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Odubel Herrera

25 years old

Bats/Throws: L/R

Height/Weight: 5’11”, 200 lbs

Position: Outfield

THE NUMBERS

 

Level

Games

AVG

HR

RBI

RUNS

SB

2010

Rookie, Low-A

52

.332

0

31

33

8

2011

A

119

.306

3

56

72

34

2012

High-A

126

.284

5

46

72

27

2013

High-A,AA

130

.264

3

35

50

17

2014

High-A, AA

125

.315

2

59

73

21

2015

MLB

147

.297

8

41

64

16

2016

MLB

159

.286

15

49

87

25

Career

 

306

.291

23

90

151

41

 

THE SKILLS

Herrera seems to have a stable skill set. Pretty easy to see that. Just check out his slash line in his two seasons.

 

AVG

OBP

SLG

2015

.297

.344

.418

2016

.286

.361

.420


Pretty hard to show more consistency than that from year to year.

Herrera has also been extremely stable home and away. Here are the numbers through two seasons.

 

AVG

OBP

SLG

home

.295

.365

.417

away

.288

.343

.422


Same again.

Herrera does have an evident split between lefties and righties.

 

AVG

OBP

SLG

vs. lefties

.262

.329

.326

vs. rigthties

.301

.361

.450


Those splits against lefties won’t send Herrera to the bench any time soon, but it is clear that your expectations should be greatly muted when a lefty is on the bump in terms of the expected power output.

Some more similarities.

Herrera posted an Isolated Power mark of .121 as a rookie.
The mark was .134 last season.

Herrera posted a 1.61 GB/FB ratio as a rookie.
The mark was 1.45 last season.

Herrera posted a .333 wOBA as a rookie.
The mark was .338 last season.

Herrera posted a 111 wRC+ as a rookie.
The mark was 110 last season.

Again, remarkable levels of consistency with some slight improvements across the board.

How do we explain that slight growth? Can we look at just one month?

Herrera was bonkers good in April with a .313/.462/.425 slash line. Yep, the dude had a .462 OBP in April. All spring Herrera was saying his plan was to work the count more, to get on base at a better clip and then, boom, it just flat out happened. It happened at an obnoxious rate too as he walked 23 times in 24 games. Is it really that easy? Can a guy just say he wants to do something and do it? I said at the time no. Folks argued. Well, let’s let the data speak for itself.

Herrera walked 23 times in April.
Herrera walked 26 times... the next three months.
Moreover, he walked just 19 times in the second half (69 games).
Let’s bottle this up.
In April Herrera had a .462 OBP.
The final five months his OBP was .342.
What was his mark as a rookie? It was .344.

So, for one month Herrera was one guy while for the other 11 months of playing baseball he’s been exactly the same guy. Which guy are you expecting to see in 2017? You know which way I’m leaning if you’ve read a single word I’ve ever written.

Further, if we remove April of 2016, let’s compare the rest of his effort last season to his 2015 numbers.

 

AVG

OBP

SLG

2015

.297

.344

.418

2016 (minus April)

.282

.342

.419


Additionally, Herrera had a really impressive May last season (.324/.393/.467).

Look at how poor Herrera’s numbers were his last 108 games last season when you remove the first two months: .271/.328/.407. That’s pretty blah work.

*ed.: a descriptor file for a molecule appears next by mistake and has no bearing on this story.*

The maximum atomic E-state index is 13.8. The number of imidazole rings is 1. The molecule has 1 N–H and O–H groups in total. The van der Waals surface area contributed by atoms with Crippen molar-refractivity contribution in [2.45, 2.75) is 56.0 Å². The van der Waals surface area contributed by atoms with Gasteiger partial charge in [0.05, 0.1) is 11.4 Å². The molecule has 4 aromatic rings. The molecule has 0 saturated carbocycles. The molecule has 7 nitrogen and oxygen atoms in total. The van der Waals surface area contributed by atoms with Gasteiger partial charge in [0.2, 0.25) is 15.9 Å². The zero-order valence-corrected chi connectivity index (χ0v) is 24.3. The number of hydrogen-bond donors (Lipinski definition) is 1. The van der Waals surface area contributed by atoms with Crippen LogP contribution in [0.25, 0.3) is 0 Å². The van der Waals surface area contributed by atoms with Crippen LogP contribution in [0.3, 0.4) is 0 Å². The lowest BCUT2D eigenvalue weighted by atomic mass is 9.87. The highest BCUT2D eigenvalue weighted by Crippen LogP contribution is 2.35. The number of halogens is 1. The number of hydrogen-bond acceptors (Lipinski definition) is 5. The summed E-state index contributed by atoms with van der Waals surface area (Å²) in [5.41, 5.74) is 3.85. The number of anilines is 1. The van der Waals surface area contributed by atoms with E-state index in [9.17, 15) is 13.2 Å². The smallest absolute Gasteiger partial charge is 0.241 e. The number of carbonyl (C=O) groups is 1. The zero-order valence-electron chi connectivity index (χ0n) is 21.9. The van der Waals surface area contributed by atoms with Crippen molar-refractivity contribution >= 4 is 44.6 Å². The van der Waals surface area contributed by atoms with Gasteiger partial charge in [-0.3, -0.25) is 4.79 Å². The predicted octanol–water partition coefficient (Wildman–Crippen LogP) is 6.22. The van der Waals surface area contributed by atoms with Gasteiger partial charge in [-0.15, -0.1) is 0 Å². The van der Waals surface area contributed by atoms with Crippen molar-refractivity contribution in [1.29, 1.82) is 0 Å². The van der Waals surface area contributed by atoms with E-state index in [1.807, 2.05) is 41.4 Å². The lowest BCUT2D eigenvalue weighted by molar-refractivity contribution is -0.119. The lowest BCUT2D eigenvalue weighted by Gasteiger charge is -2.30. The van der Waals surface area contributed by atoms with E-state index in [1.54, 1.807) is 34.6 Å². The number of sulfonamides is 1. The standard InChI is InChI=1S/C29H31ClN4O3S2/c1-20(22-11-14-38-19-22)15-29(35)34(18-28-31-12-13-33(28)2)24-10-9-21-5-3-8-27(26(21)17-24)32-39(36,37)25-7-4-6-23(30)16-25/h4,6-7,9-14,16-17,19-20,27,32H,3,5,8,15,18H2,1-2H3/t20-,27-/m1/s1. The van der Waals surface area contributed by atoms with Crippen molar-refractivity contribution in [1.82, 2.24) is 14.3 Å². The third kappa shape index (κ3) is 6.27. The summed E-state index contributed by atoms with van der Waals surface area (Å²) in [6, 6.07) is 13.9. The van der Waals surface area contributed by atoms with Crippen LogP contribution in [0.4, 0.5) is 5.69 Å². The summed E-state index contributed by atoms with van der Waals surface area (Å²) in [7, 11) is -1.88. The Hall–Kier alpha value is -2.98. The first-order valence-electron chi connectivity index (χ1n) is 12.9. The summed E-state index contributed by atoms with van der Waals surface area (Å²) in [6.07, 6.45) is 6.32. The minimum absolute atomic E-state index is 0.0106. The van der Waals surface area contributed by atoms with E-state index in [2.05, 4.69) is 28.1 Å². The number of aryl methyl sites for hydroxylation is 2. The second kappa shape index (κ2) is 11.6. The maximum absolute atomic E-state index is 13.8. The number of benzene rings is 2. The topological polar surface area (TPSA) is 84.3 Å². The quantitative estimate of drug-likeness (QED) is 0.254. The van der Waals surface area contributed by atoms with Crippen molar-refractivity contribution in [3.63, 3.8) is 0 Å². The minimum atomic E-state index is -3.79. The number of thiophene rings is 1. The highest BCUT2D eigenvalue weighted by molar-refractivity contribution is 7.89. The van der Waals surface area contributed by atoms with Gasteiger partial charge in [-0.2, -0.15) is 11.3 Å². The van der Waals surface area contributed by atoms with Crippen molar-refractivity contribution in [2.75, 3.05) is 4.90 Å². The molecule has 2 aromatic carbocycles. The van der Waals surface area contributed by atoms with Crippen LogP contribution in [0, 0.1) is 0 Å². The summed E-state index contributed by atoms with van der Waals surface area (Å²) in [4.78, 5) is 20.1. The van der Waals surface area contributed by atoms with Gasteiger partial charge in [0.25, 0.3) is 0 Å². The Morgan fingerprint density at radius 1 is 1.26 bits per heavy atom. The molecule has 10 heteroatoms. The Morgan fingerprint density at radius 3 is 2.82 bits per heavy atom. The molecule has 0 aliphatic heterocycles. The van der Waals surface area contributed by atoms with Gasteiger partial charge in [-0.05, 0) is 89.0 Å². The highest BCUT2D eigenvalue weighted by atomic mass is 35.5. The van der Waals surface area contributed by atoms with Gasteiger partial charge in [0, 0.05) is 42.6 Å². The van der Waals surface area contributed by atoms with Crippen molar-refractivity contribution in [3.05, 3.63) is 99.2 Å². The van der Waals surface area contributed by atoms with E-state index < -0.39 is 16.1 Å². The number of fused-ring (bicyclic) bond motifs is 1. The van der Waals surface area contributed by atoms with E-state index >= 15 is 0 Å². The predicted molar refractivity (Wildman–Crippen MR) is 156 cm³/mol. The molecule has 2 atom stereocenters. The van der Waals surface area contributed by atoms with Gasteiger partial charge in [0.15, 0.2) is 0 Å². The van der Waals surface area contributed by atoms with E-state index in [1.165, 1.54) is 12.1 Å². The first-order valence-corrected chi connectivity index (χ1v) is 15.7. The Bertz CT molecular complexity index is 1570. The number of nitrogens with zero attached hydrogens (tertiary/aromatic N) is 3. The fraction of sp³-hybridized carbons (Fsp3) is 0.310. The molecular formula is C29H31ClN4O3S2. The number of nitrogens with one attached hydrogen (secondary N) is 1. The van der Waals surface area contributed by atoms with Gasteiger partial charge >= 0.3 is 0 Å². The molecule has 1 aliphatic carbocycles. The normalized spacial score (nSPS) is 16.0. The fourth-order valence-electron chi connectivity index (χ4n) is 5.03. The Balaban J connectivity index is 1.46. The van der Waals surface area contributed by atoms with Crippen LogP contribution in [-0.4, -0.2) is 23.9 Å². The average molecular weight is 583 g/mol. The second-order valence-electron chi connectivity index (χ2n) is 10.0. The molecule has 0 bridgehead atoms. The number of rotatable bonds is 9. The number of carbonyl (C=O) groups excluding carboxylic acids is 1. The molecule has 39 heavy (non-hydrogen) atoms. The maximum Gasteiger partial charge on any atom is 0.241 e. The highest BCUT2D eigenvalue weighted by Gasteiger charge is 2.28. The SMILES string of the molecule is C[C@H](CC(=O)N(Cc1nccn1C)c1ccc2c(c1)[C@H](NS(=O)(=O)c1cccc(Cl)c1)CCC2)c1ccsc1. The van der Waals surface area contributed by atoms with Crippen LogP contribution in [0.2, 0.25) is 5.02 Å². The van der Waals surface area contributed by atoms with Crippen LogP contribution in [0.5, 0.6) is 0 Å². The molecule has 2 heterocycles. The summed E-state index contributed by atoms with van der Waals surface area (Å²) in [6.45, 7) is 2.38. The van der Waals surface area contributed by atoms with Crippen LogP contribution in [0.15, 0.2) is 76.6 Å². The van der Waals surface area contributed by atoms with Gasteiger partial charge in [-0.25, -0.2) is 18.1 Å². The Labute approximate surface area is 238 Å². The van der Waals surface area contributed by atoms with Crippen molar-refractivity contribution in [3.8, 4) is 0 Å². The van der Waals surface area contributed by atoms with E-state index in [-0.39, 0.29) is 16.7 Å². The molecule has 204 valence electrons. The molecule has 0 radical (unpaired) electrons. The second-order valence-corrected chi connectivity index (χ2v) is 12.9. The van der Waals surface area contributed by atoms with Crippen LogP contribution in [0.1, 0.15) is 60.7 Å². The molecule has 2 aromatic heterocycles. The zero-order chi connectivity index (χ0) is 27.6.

I’ll say this.

He was too good early.

He was too crappy late.

Split the different and what do you get... the guy we’ve seen the last two seasons.

Herrera was still effective last season as offered an increase in his slash line, despite losing .037 points from his rookie BABIP. That’s not surprising after his rookie mark was .387. He still posted an excellent .349 mark in 2016.

While producing those hits, Herrera changed his approach a bit. Check out the splits he posted in his two seasons.

 

Pull

Center

Oppo

2015

35.2

32.3

32.5

2016

26.7

37.5

35.8


He didn’t pull the ball nearly as much which, given his overall game, is likely a good thing. Same time, it’s harder to envision growth in the power category if he maintains his spread the ball all over the field approach. It’s also hard to envision his homer count going up given his mere 26.9 percent hard hit ball rate. The concern about the growth in the homer category is further evident in the following chart which shows that the majority of the fly balls he hits go to the center or the opposite field (from MLB.com).

 

Finally, I will also point out that Herrera cut his strikeout rate from 24.0 to 20.4 percent. That’s certainly positive growth.

PLAYING TIME

Everyday he will play. He hit first 76 times last season, second 38 times and third 23 times last season. It would seem that he’s likely to hit third behind Cesar Hernandez and Howie Kendrick to open up the campaign.

AVERAGE DRAFT POSITION DATA

As of this writing, here is Herrera’s ADP data.

 

Overall

Position Rank

NFBC

119.7

28th

MDA

128.5

31st


Fantasy Alarm Player Rankings


CONCLUSION

Herrera seems like a very stable option. At the same time, future growth seems rather unlikely given his overall game, so don’t purchase his services expecting bigger and brighter in 2017.  

10-Team Mixed: Nothing more than a fourth outfielder option without any discernable upside.

12-Team Mixed: Still want him as my fourth outfielder here, but his stability quotient would allow him to be drafted as a third if need be.

15-Team Mixed: Third outfielder time since there not likely to be a .300 average, 20+ homers or 30+ steals.

NL-Only League: Same caveats, but you can go a round early, or throw a few more dollars, at Herrera given his overall game, spot in the lineup, and stability the aforementioned stability factor.

 

Ray Flowers can be heard Monday/Tuesday and Thursday/Friday, 8 PM EDT, Wednesday 7 PM EDT on SiriusXM Fantasy Sports Radio (Sirius 210, XM 87). You can also hear Ray Sunday nights at 9 PM EDT PM on the channel talking fantasy sports. Follow Ray’s work at Fantasy Alarm and on Twitter (@baseballguys).

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